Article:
How Much Hydrogen Is Produced in the United States?

About 9 million metric tons of hydrogen are produced in the United States annually, enough to power 20-30 million cars or 5-8 million homes. Most of this hydrogen is produced in three states: California, Louisiana, and Texas.

Steam Reforming Is a Widely-Used Method of Hydrogen Production

Steam reforming is currently the least expensive method of producing hydrogen and accounts for about 95% of the hydrogen produced in the United States. This method is used in industries to separate hydrogen atoms from carbon atoms in methane (CH4). But the steam reforming process results in greenhouse gas emissions that are linked with global warming.

Most Hydrogen Is Used in Refining, Treating Metals, and Processing Foods

Nearly all of hydrogen consumed in the United States is used by industry for refining, treating metals, and processing foods.

The National Aeronautics and Space Administration (NASA) is the primary user of hydrogen as an energy fuel; it has used hydrogen for years in the space program. Liquid hydrogen fuel lifts NASA's space shuttles into orbit. Hydrogen batteries, called fuel cells, power the shuttle's electrical systems. The only by-product is pure water, which the crew uses as drinking water.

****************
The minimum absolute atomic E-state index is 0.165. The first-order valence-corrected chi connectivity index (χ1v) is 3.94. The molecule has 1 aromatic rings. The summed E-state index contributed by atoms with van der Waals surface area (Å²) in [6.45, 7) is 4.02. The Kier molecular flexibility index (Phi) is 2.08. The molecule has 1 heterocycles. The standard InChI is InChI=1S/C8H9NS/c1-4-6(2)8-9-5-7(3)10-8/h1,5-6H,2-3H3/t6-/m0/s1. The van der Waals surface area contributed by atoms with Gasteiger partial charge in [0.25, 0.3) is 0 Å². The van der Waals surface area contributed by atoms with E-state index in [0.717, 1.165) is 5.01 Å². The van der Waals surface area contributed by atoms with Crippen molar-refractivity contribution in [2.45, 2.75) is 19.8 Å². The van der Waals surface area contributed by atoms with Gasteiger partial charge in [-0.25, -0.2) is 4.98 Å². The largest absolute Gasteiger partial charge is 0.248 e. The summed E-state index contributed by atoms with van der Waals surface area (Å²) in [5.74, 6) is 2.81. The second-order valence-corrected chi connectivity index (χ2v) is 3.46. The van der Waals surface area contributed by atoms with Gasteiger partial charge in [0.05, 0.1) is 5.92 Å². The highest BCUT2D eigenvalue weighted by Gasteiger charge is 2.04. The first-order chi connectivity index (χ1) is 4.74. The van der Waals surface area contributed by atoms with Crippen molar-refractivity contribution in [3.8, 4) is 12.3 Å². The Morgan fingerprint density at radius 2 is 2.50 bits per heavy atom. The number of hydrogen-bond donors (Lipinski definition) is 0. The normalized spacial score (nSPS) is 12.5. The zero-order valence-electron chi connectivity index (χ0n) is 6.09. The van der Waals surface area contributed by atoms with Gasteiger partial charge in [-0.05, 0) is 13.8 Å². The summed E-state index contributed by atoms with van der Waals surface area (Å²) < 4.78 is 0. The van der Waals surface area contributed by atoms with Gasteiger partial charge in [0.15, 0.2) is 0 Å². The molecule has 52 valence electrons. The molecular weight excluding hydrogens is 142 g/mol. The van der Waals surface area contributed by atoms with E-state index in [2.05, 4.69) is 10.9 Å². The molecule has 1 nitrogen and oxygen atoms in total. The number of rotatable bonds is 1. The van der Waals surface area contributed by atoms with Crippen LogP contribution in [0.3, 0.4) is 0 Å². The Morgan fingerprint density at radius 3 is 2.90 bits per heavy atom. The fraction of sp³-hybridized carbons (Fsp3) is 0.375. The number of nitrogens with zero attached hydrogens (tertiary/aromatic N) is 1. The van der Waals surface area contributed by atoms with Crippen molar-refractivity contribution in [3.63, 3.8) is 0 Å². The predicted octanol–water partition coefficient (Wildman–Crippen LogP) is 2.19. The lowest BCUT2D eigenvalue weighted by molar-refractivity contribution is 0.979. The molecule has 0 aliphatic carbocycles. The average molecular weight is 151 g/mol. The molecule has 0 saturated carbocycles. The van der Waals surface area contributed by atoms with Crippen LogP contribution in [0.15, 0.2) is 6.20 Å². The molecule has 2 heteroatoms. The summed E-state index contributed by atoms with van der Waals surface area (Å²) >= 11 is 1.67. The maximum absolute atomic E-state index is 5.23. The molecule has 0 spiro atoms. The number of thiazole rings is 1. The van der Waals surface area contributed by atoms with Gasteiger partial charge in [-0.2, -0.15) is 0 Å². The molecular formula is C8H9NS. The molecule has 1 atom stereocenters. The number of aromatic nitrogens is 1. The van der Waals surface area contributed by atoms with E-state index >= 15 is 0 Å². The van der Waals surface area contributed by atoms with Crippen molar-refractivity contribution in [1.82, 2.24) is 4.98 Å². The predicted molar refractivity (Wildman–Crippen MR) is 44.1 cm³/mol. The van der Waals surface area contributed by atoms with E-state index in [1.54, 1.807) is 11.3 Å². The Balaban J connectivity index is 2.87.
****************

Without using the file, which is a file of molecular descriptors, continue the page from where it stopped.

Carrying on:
Hydrogen Fuel Cells Produce Electricity

Hydrogen fuel cells make electricity. They are very efficient, but expensive to build. Small fuel cells can power electric cars. Large fuel cells can provide electricity in remote places with no power lines.

Because of the high cost to build fuel cells, large hydrogen power plants won't be built for a while. However, fuel cells are being used in some places as a source of emergency power, from hospitals to wilderness locations.

Portable fuel cells are being sold to provide longer power for laptop computers, cell phones, and military applications.

Hydrogen Use in Vehicles

Today, there are more than 300 hydrogen-fueled vehicles in the United States. Most of these vehicles are buses and automobiles powered by electric motors. They store hydrogen gas or liquid on board and convert the hydrogen into electricity for the motor using a fuel cell. Only a few of these vehicles burn the hydrogen directly (producing almost no pollution).

The present cost of fuel cell vehicles greatly exceeds that of conventional vehicles in large part due to the expense of producing fuel cells.

Eco Global Fuels production of Hydrogen is cheaper and cleaner than the Steam Reformation process and cheaper than current forms of electrolysis